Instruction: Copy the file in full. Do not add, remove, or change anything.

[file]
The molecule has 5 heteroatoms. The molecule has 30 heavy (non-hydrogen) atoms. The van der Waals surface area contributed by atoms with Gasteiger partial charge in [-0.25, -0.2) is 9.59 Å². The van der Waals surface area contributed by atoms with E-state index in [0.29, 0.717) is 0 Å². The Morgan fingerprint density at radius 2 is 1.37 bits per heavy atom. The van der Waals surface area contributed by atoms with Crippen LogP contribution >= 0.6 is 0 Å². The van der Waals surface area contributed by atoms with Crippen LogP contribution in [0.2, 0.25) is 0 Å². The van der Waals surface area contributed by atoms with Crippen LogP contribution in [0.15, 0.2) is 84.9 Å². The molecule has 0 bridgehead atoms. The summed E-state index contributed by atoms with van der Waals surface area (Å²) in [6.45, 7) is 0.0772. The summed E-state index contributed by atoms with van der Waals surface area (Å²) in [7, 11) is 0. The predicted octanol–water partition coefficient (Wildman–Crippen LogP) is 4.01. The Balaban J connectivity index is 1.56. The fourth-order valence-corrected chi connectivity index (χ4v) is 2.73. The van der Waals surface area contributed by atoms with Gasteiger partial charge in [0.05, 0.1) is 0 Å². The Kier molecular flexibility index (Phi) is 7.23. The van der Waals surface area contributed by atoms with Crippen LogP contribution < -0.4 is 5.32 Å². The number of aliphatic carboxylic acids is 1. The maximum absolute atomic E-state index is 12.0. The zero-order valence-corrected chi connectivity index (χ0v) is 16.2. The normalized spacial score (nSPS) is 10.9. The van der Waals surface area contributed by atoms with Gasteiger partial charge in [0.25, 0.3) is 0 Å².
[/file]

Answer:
The molecule has 5 heteroatoms. The molecule has 30 heavy (non-hydrogen) atoms. The van der Waals surface area contributed by atoms with Gasteiger partial charge in [-0.25, -0.2) is 9.59 Å². The van der Waals surface area contributed by atoms with E-state index in [0.29, 0.717) is 0 Å². The Morgan fingerprint density at radius 2 is 1.37 bits per heavy atom. The van der Waals surface area contributed by atoms with Crippen LogP contribution >= 0.6 is 0 Å². The van der Waals surface area contributed by atoms with Crippen LogP contribution in [0.2, 0.25) is 0 Å². The van der Waals surface area contributed by atoms with Crippen LogP contribution in [0.15, 0.2) is 84.9 Å². The molecule has 0 bridgehead atoms. The summed E-state index contributed by atoms with van der Waals surface area (Å²) in [6.45, 7) is 0.0772. The summed E-state index contributed by atoms with van der Waals surface area (Å²) in [7, 11) is 0. The predicted octanol–water partition coefficient (Wildman–Crippen LogP) is 4.01. The Balaban J connectivity index is 1.56. The fourth-order valence-corrected chi connectivity index (χ4v) is 2.73. The van der Waals surface area contributed by atoms with Gasteiger partial charge in [0.05, 0.1) is 0 Å². The Kier molecular flexibility index (Phi) is 7.23. The van der Waals surface area contributed by atoms with Crippen LogP contribution < -0.4 is 5.32 Å². The number of aliphatic carboxylic acids is 1. The maximum absolute atomic E-state index is 12.0. The zero-order valence-corrected chi connectivity index (χ0v) is 16.2. The normalized spacial score (nSPS) is 10.9. The van der Waals surface area contributed by atoms with Gasteiger partial charge in [0.25, 0.3) is 0 Å².